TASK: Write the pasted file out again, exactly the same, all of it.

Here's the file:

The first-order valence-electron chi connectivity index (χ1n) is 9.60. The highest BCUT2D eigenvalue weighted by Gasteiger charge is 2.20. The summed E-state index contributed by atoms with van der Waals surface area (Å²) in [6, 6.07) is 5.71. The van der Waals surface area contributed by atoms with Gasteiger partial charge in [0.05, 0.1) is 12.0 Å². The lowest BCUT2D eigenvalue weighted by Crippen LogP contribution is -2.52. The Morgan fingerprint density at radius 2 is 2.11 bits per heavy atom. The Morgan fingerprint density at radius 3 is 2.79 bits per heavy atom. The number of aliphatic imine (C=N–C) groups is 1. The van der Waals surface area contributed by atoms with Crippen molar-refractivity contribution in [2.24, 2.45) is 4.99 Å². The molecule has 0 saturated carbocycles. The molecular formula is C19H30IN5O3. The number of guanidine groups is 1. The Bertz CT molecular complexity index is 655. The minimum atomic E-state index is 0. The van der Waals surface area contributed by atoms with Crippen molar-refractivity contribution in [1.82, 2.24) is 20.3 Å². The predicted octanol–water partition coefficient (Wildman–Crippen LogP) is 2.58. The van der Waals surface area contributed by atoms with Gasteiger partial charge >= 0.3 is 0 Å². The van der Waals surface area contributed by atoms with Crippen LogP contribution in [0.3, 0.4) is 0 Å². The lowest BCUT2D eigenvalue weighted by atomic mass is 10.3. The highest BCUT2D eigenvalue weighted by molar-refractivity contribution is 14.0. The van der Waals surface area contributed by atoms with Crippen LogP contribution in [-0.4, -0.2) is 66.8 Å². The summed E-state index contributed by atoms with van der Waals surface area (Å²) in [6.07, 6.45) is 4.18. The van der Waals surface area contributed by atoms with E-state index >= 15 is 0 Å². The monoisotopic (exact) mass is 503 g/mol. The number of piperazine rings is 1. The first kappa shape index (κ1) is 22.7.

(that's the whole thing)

The first-order valence-electron chi connectivity index (χ1n) is 9.60. The highest BCUT2D eigenvalue weighted by Gasteiger charge is 2.20. The summed E-state index contributed by atoms with van der Waals surface area (Å²) in [6, 6.07) is 5.71. The van der Waals surface area contributed by atoms with Gasteiger partial charge in [0.05, 0.1) is 12.0 Å². The lowest BCUT2D eigenvalue weighted by Crippen LogP contribution is -2.52. The Morgan fingerprint density at radius 2 is 2.11 bits per heavy atom. The Morgan fingerprint density at radius 3 is 2.79 bits per heavy atom. The number of aliphatic imine (C=N–C) groups is 1. The van der Waals surface area contributed by atoms with Crippen molar-refractivity contribution in [2.24, 2.45) is 4.99 Å². The molecule has 0 saturated carbocycles. The molecular formula is C19H30IN5O3. The number of guanidine groups is 1. The Bertz CT molecular complexity index is 655. The minimum atomic E-state index is 0. The van der Waals surface area contributed by atoms with Crippen molar-refractivity contribution in [1.82, 2.24) is 20.3 Å². The predicted octanol–water partition coefficient (Wildman–Crippen LogP) is 2.58. The van der Waals surface area contributed by atoms with Gasteiger partial charge >= 0.3 is 0 Å². The van der Waals surface area contributed by atoms with Crippen LogP contribution in [0.3, 0.4) is 0 Å². The lowest BCUT2D eigenvalue weighted by atomic mass is 10.3. The highest BCUT2D eigenvalue weighted by molar-refractivity contribution is 14.0. The van der Waals surface area contributed by atoms with Crippen LogP contribution in [-0.4, -0.2) is 66.8 Å². The summed E-state index contributed by atoms with van der Waals surface area (Å²) in [6.07, 6.45) is 4.18. The van der Waals surface area contributed by atoms with E-state index >= 15 is 0 Å². The monoisotopic (exact) mass is 503 g/mol. The number of piperazine rings is 1. The first kappa shape index (κ1) is 22.7.